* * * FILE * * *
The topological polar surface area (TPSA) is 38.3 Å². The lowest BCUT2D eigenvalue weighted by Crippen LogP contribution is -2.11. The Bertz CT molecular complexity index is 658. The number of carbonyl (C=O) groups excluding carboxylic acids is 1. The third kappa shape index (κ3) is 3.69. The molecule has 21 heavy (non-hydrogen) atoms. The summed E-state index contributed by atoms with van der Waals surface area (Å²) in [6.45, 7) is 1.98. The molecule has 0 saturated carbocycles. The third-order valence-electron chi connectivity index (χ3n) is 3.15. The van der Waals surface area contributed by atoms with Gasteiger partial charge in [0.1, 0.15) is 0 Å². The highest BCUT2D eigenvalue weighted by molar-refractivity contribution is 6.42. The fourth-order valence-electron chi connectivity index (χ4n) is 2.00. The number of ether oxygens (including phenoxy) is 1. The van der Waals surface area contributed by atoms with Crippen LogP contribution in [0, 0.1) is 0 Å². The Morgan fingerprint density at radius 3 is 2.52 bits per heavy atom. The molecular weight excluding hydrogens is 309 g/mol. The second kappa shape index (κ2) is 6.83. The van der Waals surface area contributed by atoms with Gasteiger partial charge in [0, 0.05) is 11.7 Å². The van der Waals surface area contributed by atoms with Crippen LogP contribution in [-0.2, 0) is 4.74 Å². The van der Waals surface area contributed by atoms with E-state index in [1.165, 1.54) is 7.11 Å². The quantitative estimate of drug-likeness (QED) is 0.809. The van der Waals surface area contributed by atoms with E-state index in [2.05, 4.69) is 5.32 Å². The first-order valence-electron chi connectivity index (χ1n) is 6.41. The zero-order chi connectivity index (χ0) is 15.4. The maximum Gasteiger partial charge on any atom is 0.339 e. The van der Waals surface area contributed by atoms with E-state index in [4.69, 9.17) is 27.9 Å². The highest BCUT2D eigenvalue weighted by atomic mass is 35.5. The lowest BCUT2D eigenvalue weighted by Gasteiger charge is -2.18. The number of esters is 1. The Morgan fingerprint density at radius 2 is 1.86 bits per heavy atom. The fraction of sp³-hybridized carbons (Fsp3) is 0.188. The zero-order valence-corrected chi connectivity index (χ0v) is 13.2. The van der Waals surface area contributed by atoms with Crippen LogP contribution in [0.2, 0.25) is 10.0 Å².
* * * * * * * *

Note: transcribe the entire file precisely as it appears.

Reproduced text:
The topological polar surface area (TPSA) is 38.3 Å². The lowest BCUT2D eigenvalue weighted by Crippen LogP contribution is -2.11. The Bertz CT molecular complexity index is 658. The number of carbonyl (C=O) groups excluding carboxylic acids is 1. The third kappa shape index (κ3) is 3.69. The molecule has 21 heavy (non-hydrogen) atoms. The summed E-state index contributed by atoms with van der Waals surface area (Å²) in [6.45, 7) is 1.98. The molecule has 0 saturated carbocycles. The third-order valence-electron chi connectivity index (χ3n) is 3.15. The van der Waals surface area contributed by atoms with Gasteiger partial charge in [0.1, 0.15) is 0 Å². The highest BCUT2D eigenvalue weighted by molar-refractivity contribution is 6.42. The fourth-order valence-electron chi connectivity index (χ4n) is 2.00. The number of ether oxygens (including phenoxy) is 1. The van der Waals surface area contributed by atoms with Crippen LogP contribution in [0, 0.1) is 0 Å². The Morgan fingerprint density at radius 3 is 2.52 bits per heavy atom. The molecular weight excluding hydrogens is 309 g/mol. The second kappa shape index (κ2) is 6.83. The van der Waals surface area contributed by atoms with Gasteiger partial charge in [0, 0.05) is 11.7 Å². The van der Waals surface area contributed by atoms with Crippen LogP contribution in [-0.2, 0) is 4.74 Å². The van der Waals surface area contributed by atoms with E-state index in [1.165, 1.54) is 7.11 Å². The quantitative estimate of drug-likeness (QED) is 0.809. The van der Waals surface area contributed by atoms with E-state index in [2.05, 4.69) is 5.32 Å². The first-order valence-electron chi connectivity index (χ1n) is 6.41. The zero-order chi connectivity index (χ0) is 15.4. The maximum Gasteiger partial charge on any atom is 0.339 e. The van der Waals surface area contributed by atoms with E-state index in [4.69, 9.17) is 27.9 Å². The highest BCUT2D eigenvalue weighted by atomic mass is 35.5. The lowest BCUT2D eigenvalue weighted by Gasteiger charge is -2.18. The number of esters is 1. The Morgan fingerprint density at radius 2 is 1.86 bits per heavy atom. The fraction of sp³-hybridized carbons (Fsp3) is 0.188. The zero-order valence-corrected chi connectivity index (χ0v) is 13.2. The van der Waals surface area contributed by atoms with Crippen LogP contribution in [0.2, 0.25) is 10.0 Å².